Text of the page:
The 1960s: Urban Renewal in the Civil Rights Era

Buttermilk Bottom Neighborhood
Ground Breaking Ceremony for Atlanta Stadium
Vine City Civil Rights Demonstration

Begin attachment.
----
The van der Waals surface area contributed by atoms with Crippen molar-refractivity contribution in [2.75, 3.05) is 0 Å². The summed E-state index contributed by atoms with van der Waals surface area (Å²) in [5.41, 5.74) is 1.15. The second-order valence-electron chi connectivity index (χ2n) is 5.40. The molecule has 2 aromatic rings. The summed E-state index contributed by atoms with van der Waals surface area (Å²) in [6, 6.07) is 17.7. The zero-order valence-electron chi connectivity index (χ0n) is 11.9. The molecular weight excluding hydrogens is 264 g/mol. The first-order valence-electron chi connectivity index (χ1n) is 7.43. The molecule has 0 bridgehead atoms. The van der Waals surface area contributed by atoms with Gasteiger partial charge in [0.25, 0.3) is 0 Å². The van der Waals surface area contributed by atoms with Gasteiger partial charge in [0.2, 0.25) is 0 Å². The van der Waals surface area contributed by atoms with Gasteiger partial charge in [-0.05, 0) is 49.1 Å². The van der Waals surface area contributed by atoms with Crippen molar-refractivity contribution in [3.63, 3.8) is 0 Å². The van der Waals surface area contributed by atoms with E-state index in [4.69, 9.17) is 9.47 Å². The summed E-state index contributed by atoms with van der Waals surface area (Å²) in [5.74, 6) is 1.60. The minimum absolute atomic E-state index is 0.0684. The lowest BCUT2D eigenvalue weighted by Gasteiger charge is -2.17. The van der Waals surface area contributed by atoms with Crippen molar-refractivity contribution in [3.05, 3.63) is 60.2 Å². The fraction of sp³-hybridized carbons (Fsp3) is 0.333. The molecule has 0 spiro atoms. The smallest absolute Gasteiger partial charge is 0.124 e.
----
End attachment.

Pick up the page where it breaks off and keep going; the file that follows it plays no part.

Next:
As Atlanta entered the 1960s, urban renewal projects in the city increased in both number and scope. As in the 1950s, the city justified programs of slum clearance by promoting the idea that Black neighborhoods were dangerous and should be replaced with either new infrastructure or public housing. Mayor Ivan Allen Jr., elected in 1961, initiated a series of ambitious urban renewal proposals. One of his most significant projects was the construction of the Atlanta-Fulton County Stadium south of downtown , which contributed to the destruction of large parts of the Washington-Rawson neighborhood. Both nationally and locally, civil rights leaders such as Martin Luther King Jr. highlighted the negative effects of urban renewal on Black communities, such as displacement and poor living conditions in segregated public housing. While Atlanta public schools were integrated in 1961, public housing was not integrated until the passage of the Fair Housing Act in 1968. In response to the demolition of Black neighborhoods in the 1950s and 1960s, Reverend William Holmes Borders helped create the nation’s first federally subsidized, church-operated public housing project with the opening of Wheat Street Gardens.